There were certain things that were easier to do in the US. The biggest one for us was being able to use Amazon to get whatever we needed delivered.* Amazon doesn’t really work in Switzerland (and many of the Amazon suppliers even for amazon.co.uk and amazon.de won’t deliver to Switzerland), so we have to do a lot more in-person shopping or use alternative online sources like eBay and galaxus.ch. But, the upside of that is that it gets us out of the house and utilizing our German language skills!

It’s a real eye opener for me being the immigrant here, not knowing the language, and having to navigate official things and people at large. I did have empathy and sympathy for immigrants in the US, but now I really understand how it feels to be and immigrant. I’m lucky that Switzerland is, generally, open to immigrants and has many mechanisms to make people feel welcome to the country. For example: the Zurich City Hall has a new immigrant Welcome Night every other month where they welcome you to the city, answer any questions, and give you a tour.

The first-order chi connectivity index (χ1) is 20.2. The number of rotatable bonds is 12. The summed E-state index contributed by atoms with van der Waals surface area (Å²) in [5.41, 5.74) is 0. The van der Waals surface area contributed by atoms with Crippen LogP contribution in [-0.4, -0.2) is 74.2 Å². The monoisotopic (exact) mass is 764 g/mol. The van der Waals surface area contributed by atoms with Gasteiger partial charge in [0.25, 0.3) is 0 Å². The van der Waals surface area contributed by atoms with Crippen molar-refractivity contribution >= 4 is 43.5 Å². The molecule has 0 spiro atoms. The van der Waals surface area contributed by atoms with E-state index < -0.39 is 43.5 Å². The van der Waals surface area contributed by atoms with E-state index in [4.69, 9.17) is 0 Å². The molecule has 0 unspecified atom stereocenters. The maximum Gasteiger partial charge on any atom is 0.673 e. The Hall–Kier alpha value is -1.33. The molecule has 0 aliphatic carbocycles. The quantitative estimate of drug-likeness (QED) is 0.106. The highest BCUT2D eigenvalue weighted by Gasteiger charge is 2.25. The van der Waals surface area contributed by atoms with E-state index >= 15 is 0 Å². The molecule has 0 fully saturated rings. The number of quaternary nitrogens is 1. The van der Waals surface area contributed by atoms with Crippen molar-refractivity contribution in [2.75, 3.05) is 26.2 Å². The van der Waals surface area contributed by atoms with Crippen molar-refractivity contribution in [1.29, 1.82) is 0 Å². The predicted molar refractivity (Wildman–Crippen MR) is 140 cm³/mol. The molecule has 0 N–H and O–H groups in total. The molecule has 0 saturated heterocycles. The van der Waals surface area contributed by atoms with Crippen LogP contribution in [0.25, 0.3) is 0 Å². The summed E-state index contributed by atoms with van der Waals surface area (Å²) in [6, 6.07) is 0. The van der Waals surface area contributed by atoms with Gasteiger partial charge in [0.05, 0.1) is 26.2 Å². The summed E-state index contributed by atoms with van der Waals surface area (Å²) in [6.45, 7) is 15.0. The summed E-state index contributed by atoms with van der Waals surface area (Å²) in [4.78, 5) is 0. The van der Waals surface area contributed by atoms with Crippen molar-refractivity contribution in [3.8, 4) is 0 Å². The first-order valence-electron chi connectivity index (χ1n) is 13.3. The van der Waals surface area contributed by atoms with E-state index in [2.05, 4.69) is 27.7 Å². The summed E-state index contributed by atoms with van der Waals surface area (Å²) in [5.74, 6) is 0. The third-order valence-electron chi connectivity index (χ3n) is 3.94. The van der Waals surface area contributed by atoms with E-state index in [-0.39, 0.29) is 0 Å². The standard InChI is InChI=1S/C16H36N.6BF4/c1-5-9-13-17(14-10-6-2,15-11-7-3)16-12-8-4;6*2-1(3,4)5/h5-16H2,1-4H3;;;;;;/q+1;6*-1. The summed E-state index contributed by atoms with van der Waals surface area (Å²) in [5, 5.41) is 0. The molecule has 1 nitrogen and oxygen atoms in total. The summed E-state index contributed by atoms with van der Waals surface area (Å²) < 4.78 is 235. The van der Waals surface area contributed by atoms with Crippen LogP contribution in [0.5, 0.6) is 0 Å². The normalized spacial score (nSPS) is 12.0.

The US immigration process seems barbaric by comparison, and then you have to navigate a general public who are openly hostile to you and a loud chunk of the population who have a superiority complex.**

The US has a long way to go. Switzerland’s not perfect, but in general, the government does try to treat people like they are actual human beings.

 

 

*Please don’t lecture me about using Amazon. Both the Wife and I have mobility issues and hated going out to shop because of that. Plus, in Zurich, walking isn’t a hardship like it is in the US (excellent and extensive public transit is awesome).

**You know, that whole white supremacy thing and the Religious Right thing. (White nationalism and the Religious Right are a thing even in Switzerland, but here they have no problem punching Nazis and keeping them to a minimum in government.)

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Zurich Reflections #1: I Think I’m in Love

I didn’t think I could fall in love with a city, but I’m falling in love with Zürich.